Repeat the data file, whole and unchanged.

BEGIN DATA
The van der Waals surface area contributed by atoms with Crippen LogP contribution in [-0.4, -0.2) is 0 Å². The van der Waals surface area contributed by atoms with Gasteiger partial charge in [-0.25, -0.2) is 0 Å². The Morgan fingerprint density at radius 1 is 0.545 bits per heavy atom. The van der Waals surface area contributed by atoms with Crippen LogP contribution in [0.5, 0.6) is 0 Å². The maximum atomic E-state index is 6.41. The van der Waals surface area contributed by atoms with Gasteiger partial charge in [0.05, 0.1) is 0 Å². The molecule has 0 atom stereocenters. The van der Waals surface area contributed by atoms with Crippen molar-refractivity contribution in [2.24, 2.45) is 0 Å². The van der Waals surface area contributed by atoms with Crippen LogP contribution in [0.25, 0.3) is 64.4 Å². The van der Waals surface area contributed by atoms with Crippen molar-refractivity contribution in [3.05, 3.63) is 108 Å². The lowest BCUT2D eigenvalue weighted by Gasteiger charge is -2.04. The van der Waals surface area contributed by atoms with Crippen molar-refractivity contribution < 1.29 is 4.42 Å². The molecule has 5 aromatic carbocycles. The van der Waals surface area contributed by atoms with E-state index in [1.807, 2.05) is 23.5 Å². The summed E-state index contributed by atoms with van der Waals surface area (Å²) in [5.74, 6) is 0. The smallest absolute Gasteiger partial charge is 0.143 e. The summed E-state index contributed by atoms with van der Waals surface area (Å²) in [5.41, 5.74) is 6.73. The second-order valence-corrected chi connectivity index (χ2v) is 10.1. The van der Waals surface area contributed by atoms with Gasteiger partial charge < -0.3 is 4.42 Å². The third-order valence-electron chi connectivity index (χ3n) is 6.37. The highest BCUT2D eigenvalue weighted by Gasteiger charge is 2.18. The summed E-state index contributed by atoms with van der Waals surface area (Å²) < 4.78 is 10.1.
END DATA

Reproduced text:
The van der Waals surface area contributed by atoms with Crippen LogP contribution in [-0.4, -0.2) is 0 Å². The van der Waals surface area contributed by atoms with Gasteiger partial charge in [-0.25, -0.2) is 0 Å². The Morgan fingerprint density at radius 1 is 0.545 bits per heavy atom. The van der Waals surface area contributed by atoms with Crippen LogP contribution in [0.5, 0.6) is 0 Å². The maximum atomic E-state index is 6.41. The van der Waals surface area contributed by atoms with Gasteiger partial charge in [0.05, 0.1) is 0 Å². The molecule has 0 atom stereocenters. The van der Waals surface area contributed by atoms with Crippen molar-refractivity contribution in [2.24, 2.45) is 0 Å². The van der Waals surface area contributed by atoms with Crippen LogP contribution in [0.25, 0.3) is 64.4 Å². The van der Waals surface area contributed by atoms with Crippen molar-refractivity contribution in [3.05, 3.63) is 108 Å². The lowest BCUT2D eigenvalue weighted by Gasteiger charge is -2.04. The van der Waals surface area contributed by atoms with Crippen molar-refractivity contribution < 1.29 is 4.42 Å². The molecule has 5 aromatic carbocycles. The van der Waals surface area contributed by atoms with E-state index in [1.807, 2.05) is 23.5 Å². The summed E-state index contributed by atoms with van der Waals surface area (Å²) in [5.74, 6) is 0. The smallest absolute Gasteiger partial charge is 0.143 e. The summed E-state index contributed by atoms with van der Waals surface area (Å²) in [5.41, 5.74) is 6.73. The second-order valence-corrected chi connectivity index (χ2v) is 10.1. The van der Waals surface area contributed by atoms with Gasteiger partial charge < -0.3 is 4.42 Å². The third-order valence-electron chi connectivity index (χ3n) is 6.37. The highest BCUT2D eigenvalue weighted by Gasteiger charge is 2.18. The summed E-state index contributed by atoms with van der Waals surface area (Å²) < 4.78 is 10.1.